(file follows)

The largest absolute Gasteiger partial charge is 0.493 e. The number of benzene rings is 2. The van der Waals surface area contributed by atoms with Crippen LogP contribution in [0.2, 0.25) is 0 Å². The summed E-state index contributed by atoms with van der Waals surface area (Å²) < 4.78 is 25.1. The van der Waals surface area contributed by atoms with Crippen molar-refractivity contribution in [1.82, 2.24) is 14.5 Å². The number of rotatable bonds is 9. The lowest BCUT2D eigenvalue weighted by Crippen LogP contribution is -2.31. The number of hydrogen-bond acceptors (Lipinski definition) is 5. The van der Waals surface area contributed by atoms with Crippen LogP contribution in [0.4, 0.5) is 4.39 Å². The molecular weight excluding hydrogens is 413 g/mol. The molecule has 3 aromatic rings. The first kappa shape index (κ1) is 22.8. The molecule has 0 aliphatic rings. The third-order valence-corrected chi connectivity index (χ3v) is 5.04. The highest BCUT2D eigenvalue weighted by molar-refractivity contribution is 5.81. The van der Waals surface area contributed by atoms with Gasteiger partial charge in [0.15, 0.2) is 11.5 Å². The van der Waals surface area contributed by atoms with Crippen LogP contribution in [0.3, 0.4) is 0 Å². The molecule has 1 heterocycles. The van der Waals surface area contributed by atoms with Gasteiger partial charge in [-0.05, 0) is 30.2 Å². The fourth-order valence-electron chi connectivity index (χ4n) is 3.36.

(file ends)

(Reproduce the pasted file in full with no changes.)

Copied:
The largest absolute Gasteiger partial charge is 0.493 e. The number of benzene rings is 2. The van der Waals surface area contributed by atoms with Crippen LogP contribution in [0.2, 0.25) is 0 Å². The summed E-state index contributed by atoms with van der Waals surface area (Å²) < 4.78 is 25.1. The van der Waals surface area contributed by atoms with Crippen molar-refractivity contribution in [1.82, 2.24) is 14.5 Å². The number of rotatable bonds is 9. The lowest BCUT2D eigenvalue weighted by Crippen LogP contribution is -2.31. The number of hydrogen-bond acceptors (Lipinski definition) is 5. The van der Waals surface area contributed by atoms with Crippen LogP contribution in [0.4, 0.5) is 4.39 Å². The molecular weight excluding hydrogens is 413 g/mol. The molecule has 3 aromatic rings. The first kappa shape index (κ1) is 22.8. The molecule has 0 aliphatic rings. The third-order valence-corrected chi connectivity index (χ3v) is 5.04. The highest BCUT2D eigenvalue weighted by molar-refractivity contribution is 5.81. The van der Waals surface area contributed by atoms with Gasteiger partial charge in [0.15, 0.2) is 11.5 Å². The van der Waals surface area contributed by atoms with Crippen LogP contribution in [0.3, 0.4) is 0 Å². The molecule has 1 heterocycles. The van der Waals surface area contributed by atoms with Gasteiger partial charge in [-0.05, 0) is 30.2 Å². The fourth-order valence-electron chi connectivity index (χ4n) is 3.36.